February 14, 2018


Authors: Lu Jiang, Junwei Liang, Liangliang Cao, Yannis Kalantidis, Sachin Farfade, Alexander Hauptmann

  • Introduces a new task and dataset called MemexQA: Based on a collection of videos or photos, answer some questions. Difference from VQA: A question may require reasoning over multiple images instead of one.
  • Questions and their answers may require building a database from timestamps, annotations, metadata and other information from images and videos for easy information retrieval.
  • Proposes MemexNet, supposedly a unified network architecture for image, text and video QA.
  • Paper Link


  • Numbers: 13,591 personal photos from 630 albums and 101 Flickr users and 20,860 crowdsourced questions with 417,200 multiple choice answers.
  • Available at https://memexqa.cs.cmu.edu/
  • Answer space supposedly is in between closed set of current VQA tasks and open-ended QA.
  • Data includes a timestamp, GPS (if any), a photo title, photo tags, album information as well as photo captions from the SIND data. Used Amazon Mechanical Turk to collect questions.


  • MemexQA is tougher than VQA.
  • Questions are not easily answerable even by humans.
  • Normal users took 10x more time to solve a MemexQA task than a VQA task.
  • MemexNet can be trained with great efficacy and scalability on other QA tasks also.



Architecture of MemexNet

  • Inspired by WatsonQA system. Designed for MemexQA dataset but can also be applied to text or video QA.
  • Three major modules: Question Understanding, Search Engine and Answer Inference
  • Question Understanding:
    • Contains two subnetworks: Question encoder and Query Encoder
    • Question encoder embeds a question into latent state vector which expresses the question content and its estimated category. This is passed to answer inference module.
    • Query encoder produces a query embedding which goes an input to search engine. Usually, a sparse vector over a set of relevant concepts in the concept vocabulary (pretrained).
    • Uses LSTM as question encoder and SkipGram and Visual Query Embedding networks as query encoder.
  • Search Engine:
    • Returns a list of samples ranked by embedded query vector.
    • Uses off the shelf state of the art visual search engine and learn attention weights over the retrieved samples
  • Answer inference:
    • Can be changed for different tasks
    • For MemexQA, the modality information and match class embeddings are concatenated in a way, that samples at different rank positions should have different importance. This concatenated embedding vector is passed to an LSTM network output of which are attended.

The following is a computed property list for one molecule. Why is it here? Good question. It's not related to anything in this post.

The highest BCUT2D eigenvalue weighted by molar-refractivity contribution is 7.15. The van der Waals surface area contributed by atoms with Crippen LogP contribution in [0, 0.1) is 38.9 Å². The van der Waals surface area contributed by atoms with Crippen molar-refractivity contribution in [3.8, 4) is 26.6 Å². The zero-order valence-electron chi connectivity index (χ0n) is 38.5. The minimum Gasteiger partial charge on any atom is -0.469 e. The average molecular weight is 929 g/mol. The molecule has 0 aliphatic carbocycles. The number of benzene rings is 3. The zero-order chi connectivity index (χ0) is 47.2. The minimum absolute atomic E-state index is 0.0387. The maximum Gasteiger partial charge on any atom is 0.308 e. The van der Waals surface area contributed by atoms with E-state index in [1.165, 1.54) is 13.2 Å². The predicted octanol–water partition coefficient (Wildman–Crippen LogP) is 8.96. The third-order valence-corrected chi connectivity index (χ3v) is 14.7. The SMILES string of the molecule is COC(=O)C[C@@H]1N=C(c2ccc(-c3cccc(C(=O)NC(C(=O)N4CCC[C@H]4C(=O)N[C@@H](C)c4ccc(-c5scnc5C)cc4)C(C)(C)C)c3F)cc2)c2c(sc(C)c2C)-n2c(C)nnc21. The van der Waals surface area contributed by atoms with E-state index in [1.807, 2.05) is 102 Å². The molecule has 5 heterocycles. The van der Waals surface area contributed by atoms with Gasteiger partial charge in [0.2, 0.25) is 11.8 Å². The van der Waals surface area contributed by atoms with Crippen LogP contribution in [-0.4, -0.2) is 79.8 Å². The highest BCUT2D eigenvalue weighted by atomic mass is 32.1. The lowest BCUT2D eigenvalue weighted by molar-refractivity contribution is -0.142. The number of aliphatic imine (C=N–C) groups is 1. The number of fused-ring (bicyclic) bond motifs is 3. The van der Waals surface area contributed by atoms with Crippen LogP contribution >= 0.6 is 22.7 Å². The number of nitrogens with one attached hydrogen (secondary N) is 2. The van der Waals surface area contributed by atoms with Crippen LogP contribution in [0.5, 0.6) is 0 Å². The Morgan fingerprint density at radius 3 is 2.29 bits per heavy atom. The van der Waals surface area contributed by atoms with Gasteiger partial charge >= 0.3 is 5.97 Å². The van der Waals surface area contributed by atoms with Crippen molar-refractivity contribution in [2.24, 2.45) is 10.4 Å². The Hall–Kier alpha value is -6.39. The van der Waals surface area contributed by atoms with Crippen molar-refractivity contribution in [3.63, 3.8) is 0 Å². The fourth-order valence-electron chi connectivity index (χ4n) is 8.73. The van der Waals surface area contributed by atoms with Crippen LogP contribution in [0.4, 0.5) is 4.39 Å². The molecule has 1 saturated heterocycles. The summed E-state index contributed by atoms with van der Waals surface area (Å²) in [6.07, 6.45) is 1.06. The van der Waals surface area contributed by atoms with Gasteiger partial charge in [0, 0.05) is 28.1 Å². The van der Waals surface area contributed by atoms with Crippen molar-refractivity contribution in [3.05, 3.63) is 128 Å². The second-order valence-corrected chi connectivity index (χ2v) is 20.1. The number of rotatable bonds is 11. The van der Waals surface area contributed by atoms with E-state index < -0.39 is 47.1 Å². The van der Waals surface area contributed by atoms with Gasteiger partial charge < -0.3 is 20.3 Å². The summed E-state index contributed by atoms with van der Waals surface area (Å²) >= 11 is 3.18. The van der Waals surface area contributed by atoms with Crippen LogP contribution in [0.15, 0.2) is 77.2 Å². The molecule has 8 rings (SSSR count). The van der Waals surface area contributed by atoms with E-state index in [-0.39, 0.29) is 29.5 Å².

• This learned embedding vector for top k samples along with question embedding and image CNN features are passed on to a classifier to get the best answer among the multiple choice options present. Look MemexNet section’s Answer Inference subsection for more information.



  • Compared MemexNet with various state of art and classical model of VQA with some changes to add other features and found out the MemexNet outperforms all of them on MemexQA.
  • Significant gap in between human and model accuracies. (0.487 to 0.927)
  • Significant drops in “when” and “where” type questions from “how many”, so there is need of MemexLookupNet.


  • Tested on SQuAD, considers paragraph as album, sentences as images with last 3 layers in BiDAF model as answer inference networks.
  • Reported F1 scores for other models seem different from the ones on SQuAD leaderboard.
  • Achieves 0.767 F1 score.


  • Trained on YFCC100M dataset.
  • Doesn’t use user generated metadata to access VideoQA performance based on only video content understanding.
  • Achieves 0.52 accuracy.
  • Claims that only 1.3 seconds taken to answer a question from over 800k videos on single core Xeon 2.53 GHz CPU with 32GB memory.


  • Claims to be a cross domain QA general model.
  • Doesn’t evaluate on VQA directly.
  • It might be better to release dataset in separate paper and MemexNet in separate paper with comparisons on VQA.

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